November 25, 2007

Judge Asks Deutsche Bank: Where's the Mortgage?

Let's hear it for Cleveland, Ohio.


Okay, let's at least hear it for Judge C.A. Boyko of the Federal District Court in Cleveland and for Cleveland blogger Bill Callahan.

Before the current sub-prime mortgage meltdown, Cleveland had the highest foreclosure rate in the country. I don't know if it's hung on to this dubious honor, but the foreclosure overhang is getting worse all over the US, as the adjustable rates on sub-prime mortgages soar and the economy threatens to tip into recession.

Which brings us to Boyko. In a recent case in Cleveland, Deutsche Bank National Trust Company was moving to evict 14 families and seize their homes. Boyko asked a simple question: Okay, where are the mortgages?

The Judge asked DB to show documents proving legal title to the 14 homes. DB could not. All DB attorneys could show was a document showing only an “intent to convey the rights in the mortgages.” They could not produce the actual mortgage, the heart of Western property rights since the Magna Charta if not longer.

Again why could Deutsche Bank not show the 14 mortgages on the 14 homes? Because they live in the exotic new world of “global securitization”, where banks like DB or Citigroup buy tens of thousands of mortgages from small local lending banks, “bundle” them into Jumbo new securities which then are rated by Moody’s or Standard & Poors or Fitch, and sell them as bonds to pension funds or other banks or private investors who naively believed they were buying bonds rated AAA, the highest, and never realized that their “bundle” of say 1,000 different home mortgages, contained maybe 20% or 200 mortgages rated “sub-prime,” i.e. of dubious credit quality.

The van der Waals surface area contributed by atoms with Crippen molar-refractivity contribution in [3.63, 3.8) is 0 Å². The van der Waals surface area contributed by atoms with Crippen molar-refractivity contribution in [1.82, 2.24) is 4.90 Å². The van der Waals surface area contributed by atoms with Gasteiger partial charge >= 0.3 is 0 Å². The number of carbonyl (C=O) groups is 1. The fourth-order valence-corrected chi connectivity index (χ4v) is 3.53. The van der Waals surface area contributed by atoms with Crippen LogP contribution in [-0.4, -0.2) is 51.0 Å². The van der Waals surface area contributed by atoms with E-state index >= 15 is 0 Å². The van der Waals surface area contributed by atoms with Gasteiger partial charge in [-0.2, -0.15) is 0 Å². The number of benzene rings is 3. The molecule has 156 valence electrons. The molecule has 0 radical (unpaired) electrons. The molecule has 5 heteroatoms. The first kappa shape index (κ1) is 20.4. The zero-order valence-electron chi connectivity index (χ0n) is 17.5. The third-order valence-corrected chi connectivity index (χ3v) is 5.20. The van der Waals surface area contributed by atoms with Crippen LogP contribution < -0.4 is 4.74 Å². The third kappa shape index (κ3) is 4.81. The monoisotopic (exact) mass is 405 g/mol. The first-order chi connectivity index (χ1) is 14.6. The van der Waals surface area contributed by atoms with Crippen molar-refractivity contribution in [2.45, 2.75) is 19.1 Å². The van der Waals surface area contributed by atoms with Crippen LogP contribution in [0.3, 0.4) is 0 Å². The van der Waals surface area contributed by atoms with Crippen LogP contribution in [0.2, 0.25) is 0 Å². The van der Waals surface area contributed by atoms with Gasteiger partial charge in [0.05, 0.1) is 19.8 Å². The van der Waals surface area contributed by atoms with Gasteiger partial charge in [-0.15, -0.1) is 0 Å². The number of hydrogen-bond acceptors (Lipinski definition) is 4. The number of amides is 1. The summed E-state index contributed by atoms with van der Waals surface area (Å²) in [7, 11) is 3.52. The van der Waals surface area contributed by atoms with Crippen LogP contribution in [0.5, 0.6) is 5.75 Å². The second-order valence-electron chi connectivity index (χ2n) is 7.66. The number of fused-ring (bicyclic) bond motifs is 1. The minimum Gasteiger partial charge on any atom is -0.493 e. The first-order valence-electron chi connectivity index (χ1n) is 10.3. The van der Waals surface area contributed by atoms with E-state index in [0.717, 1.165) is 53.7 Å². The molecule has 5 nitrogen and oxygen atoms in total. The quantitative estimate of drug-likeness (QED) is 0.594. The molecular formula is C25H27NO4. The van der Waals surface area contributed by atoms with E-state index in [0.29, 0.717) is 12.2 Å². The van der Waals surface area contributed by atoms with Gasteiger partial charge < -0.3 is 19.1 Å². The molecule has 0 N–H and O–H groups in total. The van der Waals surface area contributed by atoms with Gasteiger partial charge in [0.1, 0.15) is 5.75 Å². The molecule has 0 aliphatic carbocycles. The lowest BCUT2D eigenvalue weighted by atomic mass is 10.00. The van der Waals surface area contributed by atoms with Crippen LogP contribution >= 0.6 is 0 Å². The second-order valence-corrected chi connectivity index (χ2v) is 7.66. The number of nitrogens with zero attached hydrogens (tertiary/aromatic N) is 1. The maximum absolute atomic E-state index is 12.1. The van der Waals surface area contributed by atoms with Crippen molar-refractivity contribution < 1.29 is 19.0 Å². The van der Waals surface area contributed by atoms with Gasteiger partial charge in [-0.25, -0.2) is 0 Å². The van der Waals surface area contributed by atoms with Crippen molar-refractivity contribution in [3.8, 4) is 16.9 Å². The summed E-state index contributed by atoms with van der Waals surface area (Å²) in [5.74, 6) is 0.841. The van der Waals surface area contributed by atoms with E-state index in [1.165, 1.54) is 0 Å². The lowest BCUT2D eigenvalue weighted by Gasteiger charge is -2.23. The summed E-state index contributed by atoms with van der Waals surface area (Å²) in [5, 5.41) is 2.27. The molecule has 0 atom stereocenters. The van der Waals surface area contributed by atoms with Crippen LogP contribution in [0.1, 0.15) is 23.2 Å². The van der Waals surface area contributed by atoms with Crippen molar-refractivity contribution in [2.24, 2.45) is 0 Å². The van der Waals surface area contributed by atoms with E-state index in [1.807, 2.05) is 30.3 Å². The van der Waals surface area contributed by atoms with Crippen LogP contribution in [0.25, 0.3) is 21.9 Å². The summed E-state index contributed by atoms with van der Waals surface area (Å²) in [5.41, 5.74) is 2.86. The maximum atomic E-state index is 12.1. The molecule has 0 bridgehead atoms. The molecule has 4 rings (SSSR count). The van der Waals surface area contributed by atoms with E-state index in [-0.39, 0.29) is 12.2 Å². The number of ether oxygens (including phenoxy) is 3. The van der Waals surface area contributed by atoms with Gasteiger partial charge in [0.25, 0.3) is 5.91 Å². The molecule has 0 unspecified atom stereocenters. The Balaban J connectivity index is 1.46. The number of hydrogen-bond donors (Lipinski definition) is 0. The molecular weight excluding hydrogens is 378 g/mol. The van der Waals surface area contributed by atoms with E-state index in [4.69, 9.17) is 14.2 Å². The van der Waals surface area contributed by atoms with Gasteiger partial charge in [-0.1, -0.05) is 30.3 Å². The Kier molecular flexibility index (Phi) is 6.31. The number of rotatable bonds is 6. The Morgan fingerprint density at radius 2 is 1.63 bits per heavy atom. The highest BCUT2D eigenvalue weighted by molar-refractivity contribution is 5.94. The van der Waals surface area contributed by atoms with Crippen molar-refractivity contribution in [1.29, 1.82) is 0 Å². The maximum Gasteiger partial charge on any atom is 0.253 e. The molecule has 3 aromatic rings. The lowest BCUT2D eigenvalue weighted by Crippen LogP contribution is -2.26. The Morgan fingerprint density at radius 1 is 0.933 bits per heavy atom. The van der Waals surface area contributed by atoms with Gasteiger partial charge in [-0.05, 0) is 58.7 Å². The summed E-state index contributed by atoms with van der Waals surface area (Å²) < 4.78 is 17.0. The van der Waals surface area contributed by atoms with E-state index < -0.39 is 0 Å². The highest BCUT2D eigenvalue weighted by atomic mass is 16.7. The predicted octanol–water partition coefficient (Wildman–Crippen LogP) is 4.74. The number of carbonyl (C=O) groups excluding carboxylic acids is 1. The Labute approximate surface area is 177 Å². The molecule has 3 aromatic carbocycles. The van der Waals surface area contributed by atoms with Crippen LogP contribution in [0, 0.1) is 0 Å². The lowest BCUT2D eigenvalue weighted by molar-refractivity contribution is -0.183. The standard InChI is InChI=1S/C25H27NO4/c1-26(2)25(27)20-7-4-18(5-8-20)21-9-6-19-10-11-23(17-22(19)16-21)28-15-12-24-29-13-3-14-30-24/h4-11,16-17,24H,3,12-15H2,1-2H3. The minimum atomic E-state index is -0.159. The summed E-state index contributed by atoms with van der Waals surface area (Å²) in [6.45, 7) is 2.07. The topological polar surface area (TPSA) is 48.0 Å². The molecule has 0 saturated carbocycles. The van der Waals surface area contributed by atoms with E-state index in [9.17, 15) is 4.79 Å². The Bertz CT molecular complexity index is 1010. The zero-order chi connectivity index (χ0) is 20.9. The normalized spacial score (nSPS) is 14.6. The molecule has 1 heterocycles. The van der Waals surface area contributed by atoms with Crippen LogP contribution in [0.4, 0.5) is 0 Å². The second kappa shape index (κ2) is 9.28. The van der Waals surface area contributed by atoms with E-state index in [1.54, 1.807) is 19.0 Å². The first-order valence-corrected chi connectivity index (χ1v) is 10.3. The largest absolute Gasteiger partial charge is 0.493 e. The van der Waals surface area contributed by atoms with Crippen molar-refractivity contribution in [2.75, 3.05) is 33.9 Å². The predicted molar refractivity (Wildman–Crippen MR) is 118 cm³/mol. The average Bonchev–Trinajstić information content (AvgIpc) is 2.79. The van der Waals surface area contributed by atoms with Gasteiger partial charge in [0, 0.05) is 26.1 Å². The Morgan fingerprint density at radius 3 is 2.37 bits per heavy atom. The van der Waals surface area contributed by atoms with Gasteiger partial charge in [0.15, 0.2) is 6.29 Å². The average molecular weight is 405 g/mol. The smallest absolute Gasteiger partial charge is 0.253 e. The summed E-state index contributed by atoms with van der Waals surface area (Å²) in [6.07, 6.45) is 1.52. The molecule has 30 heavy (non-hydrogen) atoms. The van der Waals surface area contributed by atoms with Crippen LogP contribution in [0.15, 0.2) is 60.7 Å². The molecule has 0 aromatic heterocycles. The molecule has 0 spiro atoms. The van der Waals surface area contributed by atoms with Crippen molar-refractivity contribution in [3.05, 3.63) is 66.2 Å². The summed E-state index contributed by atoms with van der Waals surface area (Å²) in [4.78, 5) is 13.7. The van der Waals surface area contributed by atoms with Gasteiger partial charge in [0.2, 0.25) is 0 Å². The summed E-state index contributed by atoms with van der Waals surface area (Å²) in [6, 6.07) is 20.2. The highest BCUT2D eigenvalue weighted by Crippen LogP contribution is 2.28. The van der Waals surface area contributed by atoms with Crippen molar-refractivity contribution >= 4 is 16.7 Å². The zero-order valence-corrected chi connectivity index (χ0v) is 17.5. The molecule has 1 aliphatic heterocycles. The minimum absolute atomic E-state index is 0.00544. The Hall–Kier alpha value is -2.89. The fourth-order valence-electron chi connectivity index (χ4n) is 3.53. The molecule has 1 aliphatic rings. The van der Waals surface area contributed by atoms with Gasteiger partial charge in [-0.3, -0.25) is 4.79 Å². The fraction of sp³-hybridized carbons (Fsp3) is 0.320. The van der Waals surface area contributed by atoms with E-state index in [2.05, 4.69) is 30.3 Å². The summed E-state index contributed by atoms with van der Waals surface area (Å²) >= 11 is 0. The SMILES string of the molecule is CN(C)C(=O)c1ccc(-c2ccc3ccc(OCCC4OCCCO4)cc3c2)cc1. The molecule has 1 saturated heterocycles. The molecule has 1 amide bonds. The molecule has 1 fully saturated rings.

DB's panicky lawyers argued that no one had ever made them do this in all the foreclosures they have pushed through in recent years. Boyko was, to say the least, unimpressed:
The Judge then declared that the banks “seem to adopt the attitude that since they have been doing this for so long, unchallenged, this practice equates with legal compliance. Finally put to the test,” the Judge concluded, “their weak legal arguments compel the court to stop them at the gate.” Deutsche Bank has refused comment.
Now these documents are someplace, and eventually either the banks will bring pressure to bear to overturn Boyko's decision in a higher court, or Deutsche Bank's US subsidiary will lay hands on 'em and proceed with turfing out the poor folk who went for the okey-doke when the mortgage brokers came knocking.

In the meantime, though, this precedent will be raised not only in Cleveland, but in foreclosure cases in Federal District Courts around the country. If upheld, it will slow both the flow of broke folk out of their homes and the shedding of bad paper by banks which are desperate to put the whole mess behind them and reverse their cratering stock prices.

Even if Boyko's decision is overturned, it has already intensified the spotlight being shone on the criminal greed of the big banks whose massive, and still incalculable, losses have made a joke of their every effort to bury their role in this mess. The mechanisms of this massive scam have been explained in detail in the press of late, but the one of the clearest I've seen is by Bill Callahan in his blog Callahan's Cleveland Diary. In an article titled "What’s this Boyko / Deutsche Bank thing all about, anyway?", he takes a case study, this house, four blocks from his, and shows what has happened to it since the couple who owned it made the mistake of refinancing in 2003. Read it and weep.